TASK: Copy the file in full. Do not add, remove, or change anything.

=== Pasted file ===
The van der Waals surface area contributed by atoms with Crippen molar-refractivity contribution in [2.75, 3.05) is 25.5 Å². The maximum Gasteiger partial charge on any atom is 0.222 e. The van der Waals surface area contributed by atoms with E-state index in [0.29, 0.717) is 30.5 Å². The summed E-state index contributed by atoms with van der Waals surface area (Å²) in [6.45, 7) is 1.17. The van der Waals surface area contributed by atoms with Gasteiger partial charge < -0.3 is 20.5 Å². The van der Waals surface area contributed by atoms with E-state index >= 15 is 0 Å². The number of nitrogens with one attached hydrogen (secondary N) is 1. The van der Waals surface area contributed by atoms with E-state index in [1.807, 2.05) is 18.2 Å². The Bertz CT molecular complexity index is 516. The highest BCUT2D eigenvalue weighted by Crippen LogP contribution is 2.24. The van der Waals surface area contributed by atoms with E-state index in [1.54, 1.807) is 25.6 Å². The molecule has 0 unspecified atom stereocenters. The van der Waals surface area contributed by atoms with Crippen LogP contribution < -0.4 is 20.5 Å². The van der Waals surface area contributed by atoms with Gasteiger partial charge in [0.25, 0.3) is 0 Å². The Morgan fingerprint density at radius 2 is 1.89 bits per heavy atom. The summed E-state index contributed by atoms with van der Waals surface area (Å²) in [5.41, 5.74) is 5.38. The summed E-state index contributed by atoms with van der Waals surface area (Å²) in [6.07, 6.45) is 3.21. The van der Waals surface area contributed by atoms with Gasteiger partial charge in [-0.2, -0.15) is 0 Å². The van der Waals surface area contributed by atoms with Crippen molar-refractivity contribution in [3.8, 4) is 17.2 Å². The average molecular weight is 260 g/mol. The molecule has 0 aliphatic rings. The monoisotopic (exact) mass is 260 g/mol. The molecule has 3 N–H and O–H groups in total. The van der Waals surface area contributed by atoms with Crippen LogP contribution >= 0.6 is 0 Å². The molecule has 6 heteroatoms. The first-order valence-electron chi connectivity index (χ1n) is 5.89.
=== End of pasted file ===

The van der Waals surface area contributed by atoms with Crippen molar-refractivity contribution in [2.75, 3.05) is 25.5 Å². The maximum Gasteiger partial charge on any atom is 0.222 e. The van der Waals surface area contributed by atoms with E-state index in [0.29, 0.717) is 30.5 Å². The summed E-state index contributed by atoms with van der Waals surface area (Å²) in [6.45, 7) is 1.17. The van der Waals surface area contributed by atoms with Gasteiger partial charge < -0.3 is 20.5 Å². The van der Waals surface area contributed by atoms with E-state index >= 15 is 0 Å². The number of nitrogens with one attached hydrogen (secondary N) is 1. The van der Waals surface area contributed by atoms with E-state index in [1.807, 2.05) is 18.2 Å². The Bertz CT molecular complexity index is 516. The highest BCUT2D eigenvalue weighted by Crippen LogP contribution is 2.24. The van der Waals surface area contributed by atoms with E-state index in [1.54, 1.807) is 25.6 Å². The molecule has 0 unspecified atom stereocenters. The van der Waals surface area contributed by atoms with Crippen LogP contribution < -0.4 is 20.5 Å². The van der Waals surface area contributed by atoms with Gasteiger partial charge in [0.25, 0.3) is 0 Å². The Morgan fingerprint density at radius 2 is 1.89 bits per heavy atom. The summed E-state index contributed by atoms with van der Waals surface area (Å²) in [5.41, 5.74) is 5.38. The summed E-state index contributed by atoms with van der Waals surface area (Å²) in [6.07, 6.45) is 3.21. The van der Waals surface area contributed by atoms with Gasteiger partial charge in [-0.2, -0.15) is 0 Å². The van der Waals surface area contributed by atoms with Crippen molar-refractivity contribution in [3.8, 4) is 17.2 Å². The average molecular weight is 260 g/mol. The molecule has 0 aliphatic rings. The monoisotopic (exact) mass is 260 g/mol. The molecule has 3 N–H and O–H groups in total. The van der Waals surface area contributed by atoms with Crippen LogP contribution >= 0.6 is 0 Å². The molecule has 6 heteroatoms. The first-order valence-electron chi connectivity index (χ1n) is 5.89.